Legends of Amberland: The Forgotten Crown Image
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  • Summary: Embark on an epic fantasy fairy tale adventure in Amberland, a place full of mythical creatures, with your party of noble heroes ready to do heroic quests and fight the forces of evil. Nostalgia strikes true with this 90s-inspired, old-school, western RPG dungeon crawler in which you commandEmbark on an epic fantasy fairy tale adventure in Amberland, a place full of mythical creatures, with your party of noble heroes ready to do heroic quests and fight the forces of evil. Nostalgia strikes true with this 90s-inspired, old-school, western RPG dungeon crawler in which you command a party of up to seven characters. Its grid-and-90-degree-rotation-based movement system evokes the classics of dungeon crawler genre. The game tells many little stories, that help make it's vast, open world feel very much alive.

    The larger story revolves around the player's party of heroes (custom or pre-made) and their search for a relic of days past - the Amber Crown - an object allowing its wearer to control a great power, cursed by evil forces to be forgotten, erased from history. It supposedly belongs to the ruling king by birthright, and with the ongoing Ogre invasion, is something the kingdom desperately needs to survive the onslaught.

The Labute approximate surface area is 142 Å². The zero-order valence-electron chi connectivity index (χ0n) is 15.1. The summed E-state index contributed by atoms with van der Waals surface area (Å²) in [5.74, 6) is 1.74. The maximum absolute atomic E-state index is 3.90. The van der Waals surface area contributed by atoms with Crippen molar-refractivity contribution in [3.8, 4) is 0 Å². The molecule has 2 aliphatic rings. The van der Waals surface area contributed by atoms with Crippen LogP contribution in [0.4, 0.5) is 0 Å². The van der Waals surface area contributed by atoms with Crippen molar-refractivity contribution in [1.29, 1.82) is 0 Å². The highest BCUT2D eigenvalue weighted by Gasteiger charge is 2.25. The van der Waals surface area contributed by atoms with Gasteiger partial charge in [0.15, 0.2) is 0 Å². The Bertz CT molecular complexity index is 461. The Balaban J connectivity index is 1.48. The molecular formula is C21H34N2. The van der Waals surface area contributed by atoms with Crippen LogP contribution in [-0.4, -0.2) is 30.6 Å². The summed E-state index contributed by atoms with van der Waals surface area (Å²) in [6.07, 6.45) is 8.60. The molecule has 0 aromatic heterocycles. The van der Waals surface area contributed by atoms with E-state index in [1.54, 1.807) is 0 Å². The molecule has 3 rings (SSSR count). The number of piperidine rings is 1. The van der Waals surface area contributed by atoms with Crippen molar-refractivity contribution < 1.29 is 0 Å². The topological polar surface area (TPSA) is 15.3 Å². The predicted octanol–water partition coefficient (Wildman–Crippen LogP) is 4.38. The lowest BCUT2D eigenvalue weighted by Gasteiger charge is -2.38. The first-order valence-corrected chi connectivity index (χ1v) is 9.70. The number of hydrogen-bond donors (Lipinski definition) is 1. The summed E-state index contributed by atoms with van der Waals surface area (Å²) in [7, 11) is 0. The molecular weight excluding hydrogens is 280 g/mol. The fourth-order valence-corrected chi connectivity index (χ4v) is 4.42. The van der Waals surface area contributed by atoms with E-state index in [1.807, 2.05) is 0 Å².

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Score distribution:
  1. Positive: 1 out of 2
  2. Negative: 0 out of 2
  1. May 27, 2020
    80
    Although it pays strict homage to a bygone era of first-person dungeon crawlers, almost to a fault, Legends of Amberland: The Forgotten Crown still feels fresh and exciting. The experience almost seems tailor-made for the Nintendo Switch.
  2. 60
    Legends of Amberland succeeds in capturing the appeal of those old Gold Box-era RPGs from SSI and their ilk. This was my childhood growing up and as such much of what the game offered fit like a particularly comfortable and well-worn glove. Unfortunately, the developer also decided that for whatever reason the game would have every issue from the RPGs of yesteryear as well, and it's an odd thing for a developer to do - capture the same aesthetics and rhythms of retro games, fine, but why go to all the effort to also emulate all the flaws that the genre has moved on from for good reason?